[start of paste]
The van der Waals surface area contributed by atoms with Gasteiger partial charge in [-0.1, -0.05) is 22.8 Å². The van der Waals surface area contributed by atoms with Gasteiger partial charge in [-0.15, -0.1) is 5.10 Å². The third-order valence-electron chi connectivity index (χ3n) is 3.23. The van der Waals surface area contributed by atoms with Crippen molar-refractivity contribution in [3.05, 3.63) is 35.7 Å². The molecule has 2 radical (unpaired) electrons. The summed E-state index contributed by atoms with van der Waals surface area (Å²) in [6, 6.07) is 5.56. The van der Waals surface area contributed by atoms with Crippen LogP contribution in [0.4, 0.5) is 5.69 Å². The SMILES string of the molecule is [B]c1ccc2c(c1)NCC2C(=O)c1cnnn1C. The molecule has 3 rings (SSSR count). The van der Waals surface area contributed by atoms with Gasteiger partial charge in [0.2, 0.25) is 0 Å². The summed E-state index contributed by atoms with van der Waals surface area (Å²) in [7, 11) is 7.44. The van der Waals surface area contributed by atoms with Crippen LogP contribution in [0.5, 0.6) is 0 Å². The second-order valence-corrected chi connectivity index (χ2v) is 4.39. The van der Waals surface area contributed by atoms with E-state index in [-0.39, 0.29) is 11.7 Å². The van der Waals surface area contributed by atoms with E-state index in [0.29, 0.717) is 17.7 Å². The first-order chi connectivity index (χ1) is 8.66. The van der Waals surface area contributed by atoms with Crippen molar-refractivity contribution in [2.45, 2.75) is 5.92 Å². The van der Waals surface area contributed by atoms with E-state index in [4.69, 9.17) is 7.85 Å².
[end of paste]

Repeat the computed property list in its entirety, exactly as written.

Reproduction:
The van der Waals surface area contributed by atoms with Gasteiger partial charge in [-0.1, -0.05) is 22.8 Å². The van der Waals surface area contributed by atoms with Gasteiger partial charge in [-0.15, -0.1) is 5.10 Å². The third-order valence-electron chi connectivity index (χ3n) is 3.23. The van der Waals surface area contributed by atoms with Crippen molar-refractivity contribution in [3.05, 3.63) is 35.7 Å². The molecule has 2 radical (unpaired) electrons. The summed E-state index contributed by atoms with van der Waals surface area (Å²) in [6, 6.07) is 5.56. The van der Waals surface area contributed by atoms with Crippen LogP contribution in [0.4, 0.5) is 5.69 Å². The SMILES string of the molecule is [B]c1ccc2c(c1)NCC2C(=O)c1cnnn1C. The molecule has 3 rings (SSSR count). The van der Waals surface area contributed by atoms with Gasteiger partial charge in [0.2, 0.25) is 0 Å². The summed E-state index contributed by atoms with van der Waals surface area (Å²) in [7, 11) is 7.44. The van der Waals surface area contributed by atoms with Crippen LogP contribution in [0.5, 0.6) is 0 Å². The second-order valence-corrected chi connectivity index (χ2v) is 4.39. The van der Waals surface area contributed by atoms with E-state index in [-0.39, 0.29) is 11.7 Å². The van der Waals surface area contributed by atoms with E-state index in [0.29, 0.717) is 17.7 Å². The first-order chi connectivity index (χ1) is 8.66. The van der Waals surface area contributed by atoms with Crippen molar-refractivity contribution in [2.45, 2.75) is 5.92 Å². The van der Waals surface area contributed by atoms with E-state index in [4.69, 9.17) is 7.85 Å².